FIG. 5 is a perspective view of a stack comprising identical modules 10-1, 10-2, and 10-3 mounted on mother board 20, with connectors 50 serving both as spacers and as means for interconnecting opposing connecting areas on the modules and mother board. Such connectors can be the stacking connectors or elastomeric connectors described above, or other suitable connectors. Note that modules 10-1 and 10-2 are mounted on one side of mother board 20 and module 10-3 is mounted on the other. As will become apparent, the modules can be mounted on whichever side of the mother board is most convenient; all can be on one side or all on the other if desired. Bolts such as 51 hold the stack together. Bolts 51 can also serve to feed power from mother board 20 to modules 10, as an alternative to terminals such as 15, and as heat sinks to aid in dissipating heat generated by modules 10 and mother board 20. For these purposes, holes 17 and 27 would be fabricated as plate-through holes with appropriate electrical connection to the circuitry on modules 10 and mother board 20, respectively, and such holes would be sized for proper electrical and thermal connection to bolts 51.
It will now be useful to describe the staggered terminals and their interconnections on modules 10 and mother board 20 in more detail. Referring back to FIG. 1, staggered terminal 16a is connected to the "read" terminal of chip 11 and has a back connecting area lined up with the front connecting area of staggered terminal 16b. Correspondingly, the back connecting area of staggered terminal 16b lines up with the front connecting area of staggered terminal 16c and the back connecting area of staggered terminal 16c lines up with the front connecting area of staggered terminal 16d. Finally, the back connecting area of staggered terminal 16d lines up with the front connecting area of staggered terminal 16a by means of an extended connection represented by dotted line 18. The connections associated with the "write" terminal of chip 11 are similar. This particular configuration of staggered terminals is arranged for a maximum of four layers in a stack (a mother board 20 plus three modules 10). As can be seen, the number of staggered terminals needed for a given circuit is equivalent to the number of layers in the stack. However, it is not necessary for all the possible layers in a stack to be present.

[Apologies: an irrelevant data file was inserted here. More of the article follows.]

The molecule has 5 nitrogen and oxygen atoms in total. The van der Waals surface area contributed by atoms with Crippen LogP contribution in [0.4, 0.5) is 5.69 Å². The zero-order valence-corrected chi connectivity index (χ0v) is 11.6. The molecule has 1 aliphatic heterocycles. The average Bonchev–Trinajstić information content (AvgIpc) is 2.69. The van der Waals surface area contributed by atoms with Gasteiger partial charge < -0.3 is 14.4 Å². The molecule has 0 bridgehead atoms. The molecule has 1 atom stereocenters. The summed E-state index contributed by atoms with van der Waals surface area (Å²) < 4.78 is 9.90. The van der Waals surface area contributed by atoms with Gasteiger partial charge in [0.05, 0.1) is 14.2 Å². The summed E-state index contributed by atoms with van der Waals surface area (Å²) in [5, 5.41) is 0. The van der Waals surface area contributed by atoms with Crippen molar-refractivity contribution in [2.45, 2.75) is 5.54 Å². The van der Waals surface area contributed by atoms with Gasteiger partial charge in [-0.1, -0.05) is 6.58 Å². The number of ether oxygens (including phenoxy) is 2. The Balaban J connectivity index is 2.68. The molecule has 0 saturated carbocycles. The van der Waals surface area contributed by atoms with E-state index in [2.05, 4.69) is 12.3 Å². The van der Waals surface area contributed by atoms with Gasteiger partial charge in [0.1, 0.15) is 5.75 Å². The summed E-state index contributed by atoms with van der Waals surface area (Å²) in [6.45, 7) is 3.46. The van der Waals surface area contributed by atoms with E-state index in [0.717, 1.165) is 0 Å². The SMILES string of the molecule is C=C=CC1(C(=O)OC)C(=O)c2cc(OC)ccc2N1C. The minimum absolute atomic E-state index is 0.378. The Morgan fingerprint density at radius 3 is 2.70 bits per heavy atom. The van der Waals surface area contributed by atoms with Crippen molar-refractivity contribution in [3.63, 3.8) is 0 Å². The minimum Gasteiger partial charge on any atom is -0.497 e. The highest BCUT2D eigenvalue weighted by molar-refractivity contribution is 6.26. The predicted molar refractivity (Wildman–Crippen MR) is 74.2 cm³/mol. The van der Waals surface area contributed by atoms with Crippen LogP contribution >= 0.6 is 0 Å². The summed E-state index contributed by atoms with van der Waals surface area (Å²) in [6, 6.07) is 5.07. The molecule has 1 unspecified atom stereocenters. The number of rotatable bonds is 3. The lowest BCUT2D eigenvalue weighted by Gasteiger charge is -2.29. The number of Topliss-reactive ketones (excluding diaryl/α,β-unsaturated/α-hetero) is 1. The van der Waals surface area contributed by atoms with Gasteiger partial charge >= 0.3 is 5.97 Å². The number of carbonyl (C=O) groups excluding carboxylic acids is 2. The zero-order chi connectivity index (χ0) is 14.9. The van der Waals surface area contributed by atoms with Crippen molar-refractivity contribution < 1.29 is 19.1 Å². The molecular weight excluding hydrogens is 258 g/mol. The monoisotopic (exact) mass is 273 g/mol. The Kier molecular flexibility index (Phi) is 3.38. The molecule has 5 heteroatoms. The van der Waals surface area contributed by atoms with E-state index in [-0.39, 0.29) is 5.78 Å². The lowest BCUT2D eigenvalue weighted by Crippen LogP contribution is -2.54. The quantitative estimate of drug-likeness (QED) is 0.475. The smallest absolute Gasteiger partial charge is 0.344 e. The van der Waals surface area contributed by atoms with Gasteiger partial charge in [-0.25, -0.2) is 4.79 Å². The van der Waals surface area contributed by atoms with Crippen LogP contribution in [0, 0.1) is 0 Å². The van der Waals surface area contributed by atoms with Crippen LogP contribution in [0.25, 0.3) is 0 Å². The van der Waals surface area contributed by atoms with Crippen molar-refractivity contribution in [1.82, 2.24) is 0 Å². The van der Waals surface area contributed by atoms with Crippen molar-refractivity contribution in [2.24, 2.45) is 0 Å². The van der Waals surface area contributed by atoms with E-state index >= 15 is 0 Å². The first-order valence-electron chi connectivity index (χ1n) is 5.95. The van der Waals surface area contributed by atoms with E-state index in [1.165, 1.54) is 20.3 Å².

Referring now to FIG. 2, terminals 26a, 26b, 26c and 26d on mother board 20 are arranged similarly to terminals 16a, 16b, 16c and 16d on module 10 as just described, with additional leads 23 connecting such terminals to the appropriate circuits (not shown) for driving the "read" terminals of the various memory chips.
Because lead 28 for the "read" circuit for chip 21 on mother board 20 terminates on mother board 20 itself, there is no need to extend it to any of modules 10 in the stack. Thus, the connecting areas of staggered terminal 26a could be disconnected. However, if it is desired to mount all the memory chips on modules 10 and not have memory chip 21 on mother board 22, then lead 28 must be connected to the connecting areas of staggered terminal 26a as shown.